Microsoft's school scheme sparks fears

Tes Editorial

Concern is mounting over Microsoft's new method of charging schools for its software, with fears that costs will rise.

Instead of purchasing programs such as Word or Excel outright, a Microsoft School Agreement will see software licensed for 12 months at a price based on the number of computers in a school or local authority. It will give schools the latest versions, the company said, so that children do not use "outdated software".

An agreement will save schools money and make sure that all copies of programs are legal, said David Burrows, head of Microsoft's UK education division. "Because the licence covers Microsoft software on all computers, schools are automatically protected against the illegal use of software."

The company is working with the Business Software Alliance to ensure schools realise the importance of ensuring all software is legally licensed and are taking steps to avert potential prosecution. Burrows said Microsoft was not targeting schools in search of illegal software use.

More than 700 schools and six education authorities have signed an agreement, which Burrows calls an answer to the problem of "providing current, legal, software at an affordable price". All secondary schools in Glasgow are covered by an agreement, the largest in Europe.

However, industry observers believe the move is a stepping stone to making all customers pay a subscription fee for Microsoft products in a bid to increase revenue.

The company would like customers to upgrade every two years - more regularly than they do, as most users still have the four-year-old Office 97.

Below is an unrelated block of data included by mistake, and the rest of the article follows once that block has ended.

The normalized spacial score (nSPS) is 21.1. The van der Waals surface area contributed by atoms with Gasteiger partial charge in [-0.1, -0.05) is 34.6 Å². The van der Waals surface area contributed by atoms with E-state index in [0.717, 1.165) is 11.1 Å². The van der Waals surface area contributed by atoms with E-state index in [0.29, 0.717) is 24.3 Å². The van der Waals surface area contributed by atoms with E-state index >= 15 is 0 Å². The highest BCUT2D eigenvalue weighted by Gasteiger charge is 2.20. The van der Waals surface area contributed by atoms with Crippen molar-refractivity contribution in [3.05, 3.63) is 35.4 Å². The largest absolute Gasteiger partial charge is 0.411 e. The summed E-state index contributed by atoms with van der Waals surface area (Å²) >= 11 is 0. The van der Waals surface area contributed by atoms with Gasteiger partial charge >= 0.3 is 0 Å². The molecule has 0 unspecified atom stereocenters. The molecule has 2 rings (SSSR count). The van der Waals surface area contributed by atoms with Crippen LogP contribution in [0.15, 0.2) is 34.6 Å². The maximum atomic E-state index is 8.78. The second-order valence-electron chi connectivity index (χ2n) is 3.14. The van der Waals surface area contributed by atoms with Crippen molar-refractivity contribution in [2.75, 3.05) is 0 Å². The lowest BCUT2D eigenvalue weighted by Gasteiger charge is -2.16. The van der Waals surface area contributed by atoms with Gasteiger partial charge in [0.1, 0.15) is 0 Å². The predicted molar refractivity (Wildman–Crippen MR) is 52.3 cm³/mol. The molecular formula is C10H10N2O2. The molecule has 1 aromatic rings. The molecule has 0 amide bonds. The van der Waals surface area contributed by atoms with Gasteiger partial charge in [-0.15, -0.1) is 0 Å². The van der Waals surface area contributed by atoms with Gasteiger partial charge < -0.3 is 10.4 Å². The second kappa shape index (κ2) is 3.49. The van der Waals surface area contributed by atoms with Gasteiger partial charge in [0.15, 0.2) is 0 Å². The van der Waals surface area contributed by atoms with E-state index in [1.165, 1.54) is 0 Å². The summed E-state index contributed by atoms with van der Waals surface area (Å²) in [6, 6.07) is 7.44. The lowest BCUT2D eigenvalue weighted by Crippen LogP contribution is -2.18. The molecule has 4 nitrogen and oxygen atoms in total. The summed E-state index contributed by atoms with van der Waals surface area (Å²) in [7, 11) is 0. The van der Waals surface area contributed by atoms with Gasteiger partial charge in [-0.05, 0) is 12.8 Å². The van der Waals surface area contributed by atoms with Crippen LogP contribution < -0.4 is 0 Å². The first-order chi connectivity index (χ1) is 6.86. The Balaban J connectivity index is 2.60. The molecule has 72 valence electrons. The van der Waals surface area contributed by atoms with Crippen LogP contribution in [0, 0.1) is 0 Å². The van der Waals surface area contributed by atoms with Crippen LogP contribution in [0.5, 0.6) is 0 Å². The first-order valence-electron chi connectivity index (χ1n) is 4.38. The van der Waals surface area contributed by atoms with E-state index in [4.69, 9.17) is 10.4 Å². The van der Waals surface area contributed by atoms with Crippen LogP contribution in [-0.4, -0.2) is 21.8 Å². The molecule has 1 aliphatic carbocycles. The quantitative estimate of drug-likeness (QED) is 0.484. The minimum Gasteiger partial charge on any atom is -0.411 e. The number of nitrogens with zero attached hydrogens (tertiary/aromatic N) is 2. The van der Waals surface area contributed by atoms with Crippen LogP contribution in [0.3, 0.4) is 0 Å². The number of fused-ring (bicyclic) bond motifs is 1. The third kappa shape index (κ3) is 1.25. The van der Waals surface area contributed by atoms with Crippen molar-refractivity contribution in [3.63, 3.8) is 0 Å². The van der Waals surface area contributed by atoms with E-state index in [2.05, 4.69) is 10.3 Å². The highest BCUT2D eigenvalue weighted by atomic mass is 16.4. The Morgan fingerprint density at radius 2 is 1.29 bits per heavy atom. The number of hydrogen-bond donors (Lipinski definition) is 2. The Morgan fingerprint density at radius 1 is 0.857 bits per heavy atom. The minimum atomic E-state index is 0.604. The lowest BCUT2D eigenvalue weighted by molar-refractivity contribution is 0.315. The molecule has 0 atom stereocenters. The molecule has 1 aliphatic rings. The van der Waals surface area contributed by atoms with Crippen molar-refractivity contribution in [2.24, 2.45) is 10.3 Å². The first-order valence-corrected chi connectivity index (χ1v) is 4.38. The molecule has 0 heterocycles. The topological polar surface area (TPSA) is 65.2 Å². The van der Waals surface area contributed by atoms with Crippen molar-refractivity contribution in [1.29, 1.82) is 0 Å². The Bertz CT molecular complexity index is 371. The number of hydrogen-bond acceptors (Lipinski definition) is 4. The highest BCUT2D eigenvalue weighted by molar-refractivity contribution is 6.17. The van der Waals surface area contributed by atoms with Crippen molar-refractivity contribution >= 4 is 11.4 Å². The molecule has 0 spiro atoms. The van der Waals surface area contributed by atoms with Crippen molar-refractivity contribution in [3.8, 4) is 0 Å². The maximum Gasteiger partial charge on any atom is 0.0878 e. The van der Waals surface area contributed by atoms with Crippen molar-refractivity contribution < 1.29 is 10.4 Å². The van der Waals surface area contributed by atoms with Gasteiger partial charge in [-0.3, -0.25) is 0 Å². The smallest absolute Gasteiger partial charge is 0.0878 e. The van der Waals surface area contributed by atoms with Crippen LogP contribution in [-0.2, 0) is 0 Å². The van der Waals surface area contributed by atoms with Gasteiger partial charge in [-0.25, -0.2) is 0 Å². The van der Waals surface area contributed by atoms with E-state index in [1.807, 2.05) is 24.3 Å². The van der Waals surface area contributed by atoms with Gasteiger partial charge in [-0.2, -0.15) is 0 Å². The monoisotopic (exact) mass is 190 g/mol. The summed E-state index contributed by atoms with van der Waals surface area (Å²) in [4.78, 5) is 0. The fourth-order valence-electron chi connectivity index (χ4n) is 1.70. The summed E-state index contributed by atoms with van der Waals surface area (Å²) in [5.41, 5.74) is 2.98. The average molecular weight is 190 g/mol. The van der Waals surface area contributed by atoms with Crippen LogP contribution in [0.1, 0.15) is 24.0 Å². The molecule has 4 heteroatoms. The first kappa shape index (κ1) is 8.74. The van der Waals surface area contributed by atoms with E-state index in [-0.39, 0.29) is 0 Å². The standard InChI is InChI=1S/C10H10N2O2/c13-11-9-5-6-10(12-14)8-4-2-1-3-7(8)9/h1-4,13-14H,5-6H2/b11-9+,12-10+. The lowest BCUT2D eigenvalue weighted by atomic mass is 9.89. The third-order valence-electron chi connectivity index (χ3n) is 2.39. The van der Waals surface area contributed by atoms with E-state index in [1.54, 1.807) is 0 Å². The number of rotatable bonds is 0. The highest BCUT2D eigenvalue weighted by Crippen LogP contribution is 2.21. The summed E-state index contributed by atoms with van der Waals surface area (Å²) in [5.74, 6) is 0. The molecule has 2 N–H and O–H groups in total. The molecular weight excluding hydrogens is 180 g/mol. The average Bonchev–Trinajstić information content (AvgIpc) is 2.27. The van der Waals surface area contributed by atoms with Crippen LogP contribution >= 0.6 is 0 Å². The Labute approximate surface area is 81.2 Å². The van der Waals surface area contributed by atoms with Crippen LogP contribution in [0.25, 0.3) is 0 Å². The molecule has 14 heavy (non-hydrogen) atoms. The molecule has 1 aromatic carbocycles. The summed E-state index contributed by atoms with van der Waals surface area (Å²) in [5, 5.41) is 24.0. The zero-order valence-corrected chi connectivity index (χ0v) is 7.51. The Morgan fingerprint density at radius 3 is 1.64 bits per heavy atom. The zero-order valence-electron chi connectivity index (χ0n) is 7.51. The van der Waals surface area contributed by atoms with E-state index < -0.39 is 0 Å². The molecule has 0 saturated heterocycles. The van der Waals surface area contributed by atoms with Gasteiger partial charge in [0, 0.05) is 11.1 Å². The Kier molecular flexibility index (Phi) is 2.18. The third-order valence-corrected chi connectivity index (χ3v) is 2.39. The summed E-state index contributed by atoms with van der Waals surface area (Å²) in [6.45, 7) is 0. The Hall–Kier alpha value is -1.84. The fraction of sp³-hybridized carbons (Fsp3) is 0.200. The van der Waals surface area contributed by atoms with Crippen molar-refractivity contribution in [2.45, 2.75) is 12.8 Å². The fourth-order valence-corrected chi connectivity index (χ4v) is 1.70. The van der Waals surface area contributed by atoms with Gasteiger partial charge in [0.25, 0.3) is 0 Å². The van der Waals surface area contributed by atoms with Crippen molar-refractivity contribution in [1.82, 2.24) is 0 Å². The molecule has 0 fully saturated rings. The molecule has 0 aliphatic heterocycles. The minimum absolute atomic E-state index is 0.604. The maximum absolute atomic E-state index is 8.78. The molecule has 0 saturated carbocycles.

Microsoft's claims that licensing will save users money has been disputed by the Society of IT Managers, which has predicted the switch will cost local authorities an extra pound;50 to pound;80 million over the next two years.

Burrows said licensing would require schools to regard software costs as general expenditure rather than a capital cost. Schools will still have the option of buying programs outright.

However, Dale Frith, head of Porters Grange junior school in Southend, said most schools did not have that degree of flexibility with their budgets.

The British Educational Suppliers Association survey says many schools are still confused about software licensing, with less understanding in secondaries of agreements than last year.

Register to continue reading for free

It only takes a moment and you'll get access to more news, plus courses, jobs and teaching resources tailored to you

Tes Editorial

Latest stories

New headteachers - here are 9 things you need to know

Headteacher wellbeing and sources of 'streth'

Former headteacher Chris McDermott set out to find out the true causes of leader stress and support – and in doing so coined a whole new term, as he explains here
Chris McDermott 2 Dec 2021
Transdisciplinary learning: how to embed it in your school

Why you need a transdisciplinary curriculum

At the Aspirations Academies, six hours a week are dedicated to applied transdisciplinary learning - but how does it work? And should you apply something similar at your school?
Steve Kenning 2 Dec 2021
Expert governors can now come and help schools and trusts

Why schools and trusts can now hire 'expert governors'

Providing access to expert governors for struggling settings - or those willing to pay £500 a day for their insights - could have a huge benefit across education, claims the National Governance Association
Emily Attwood 2 Dec 2021